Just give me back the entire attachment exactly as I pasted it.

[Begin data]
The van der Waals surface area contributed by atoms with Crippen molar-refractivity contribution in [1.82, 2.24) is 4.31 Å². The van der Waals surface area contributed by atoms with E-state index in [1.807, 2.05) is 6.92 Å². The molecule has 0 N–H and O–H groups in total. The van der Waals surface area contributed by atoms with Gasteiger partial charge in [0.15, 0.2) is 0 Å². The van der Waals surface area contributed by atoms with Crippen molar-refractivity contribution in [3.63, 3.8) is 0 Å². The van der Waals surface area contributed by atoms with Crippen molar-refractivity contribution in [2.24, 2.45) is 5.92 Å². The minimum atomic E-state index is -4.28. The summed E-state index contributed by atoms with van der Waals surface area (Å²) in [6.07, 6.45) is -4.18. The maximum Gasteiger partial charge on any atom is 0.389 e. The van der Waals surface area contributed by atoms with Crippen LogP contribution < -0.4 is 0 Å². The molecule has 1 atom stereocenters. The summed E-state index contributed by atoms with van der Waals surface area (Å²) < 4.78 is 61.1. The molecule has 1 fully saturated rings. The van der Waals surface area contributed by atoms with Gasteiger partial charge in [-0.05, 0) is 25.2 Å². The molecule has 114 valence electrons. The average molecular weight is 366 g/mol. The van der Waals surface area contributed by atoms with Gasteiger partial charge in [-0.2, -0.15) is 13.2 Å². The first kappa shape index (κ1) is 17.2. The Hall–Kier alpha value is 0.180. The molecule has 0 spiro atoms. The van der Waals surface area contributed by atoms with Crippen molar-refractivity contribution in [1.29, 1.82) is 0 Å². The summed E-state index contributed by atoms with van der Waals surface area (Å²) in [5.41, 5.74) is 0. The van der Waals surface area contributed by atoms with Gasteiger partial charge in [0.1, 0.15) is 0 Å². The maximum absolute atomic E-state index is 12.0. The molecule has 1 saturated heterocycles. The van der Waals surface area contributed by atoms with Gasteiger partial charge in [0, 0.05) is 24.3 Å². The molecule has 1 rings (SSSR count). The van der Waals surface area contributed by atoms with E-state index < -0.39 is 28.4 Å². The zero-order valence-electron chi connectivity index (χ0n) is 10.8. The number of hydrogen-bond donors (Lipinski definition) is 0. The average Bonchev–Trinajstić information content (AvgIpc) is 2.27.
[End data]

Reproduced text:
The van der Waals surface area contributed by atoms with Crippen molar-refractivity contribution in [1.82, 2.24) is 4.31 Å². The van der Waals surface area contributed by atoms with E-state index in [1.807, 2.05) is 6.92 Å². The molecule has 0 N–H and O–H groups in total. The van der Waals surface area contributed by atoms with Gasteiger partial charge in [0.15, 0.2) is 0 Å². The van der Waals surface area contributed by atoms with Crippen molar-refractivity contribution in [3.63, 3.8) is 0 Å². The van der Waals surface area contributed by atoms with Crippen molar-refractivity contribution in [2.24, 2.45) is 5.92 Å². The minimum atomic E-state index is -4.28. The summed E-state index contributed by atoms with van der Waals surface area (Å²) in [6.07, 6.45) is -4.18. The maximum Gasteiger partial charge on any atom is 0.389 e. The van der Waals surface area contributed by atoms with Crippen LogP contribution < -0.4 is 0 Å². The molecule has 1 atom stereocenters. The summed E-state index contributed by atoms with van der Waals surface area (Å²) < 4.78 is 61.1. The molecule has 1 fully saturated rings. The van der Waals surface area contributed by atoms with Gasteiger partial charge in [-0.05, 0) is 25.2 Å². The molecule has 114 valence electrons. The average molecular weight is 366 g/mol. The van der Waals surface area contributed by atoms with Gasteiger partial charge in [-0.2, -0.15) is 13.2 Å². The first kappa shape index (κ1) is 17.2. The Hall–Kier alpha value is 0.180. The molecule has 0 spiro atoms. The van der Waals surface area contributed by atoms with Crippen molar-refractivity contribution in [1.29, 1.82) is 0 Å². The summed E-state index contributed by atoms with van der Waals surface area (Å²) in [5.41, 5.74) is 0. The van der Waals surface area contributed by atoms with Gasteiger partial charge in [0.1, 0.15) is 0 Å². The maximum absolute atomic E-state index is 12.0. The molecule has 1 saturated heterocycles. The van der Waals surface area contributed by atoms with Gasteiger partial charge in [0, 0.05) is 24.3 Å². The molecule has 1 rings (SSSR count). The van der Waals surface area contributed by atoms with E-state index < -0.39 is 28.4 Å². The zero-order valence-electron chi connectivity index (χ0n) is 10.8. The number of hydrogen-bond donors (Lipinski definition) is 0. The average Bonchev–Trinajstić information content (AvgIpc) is 2.27.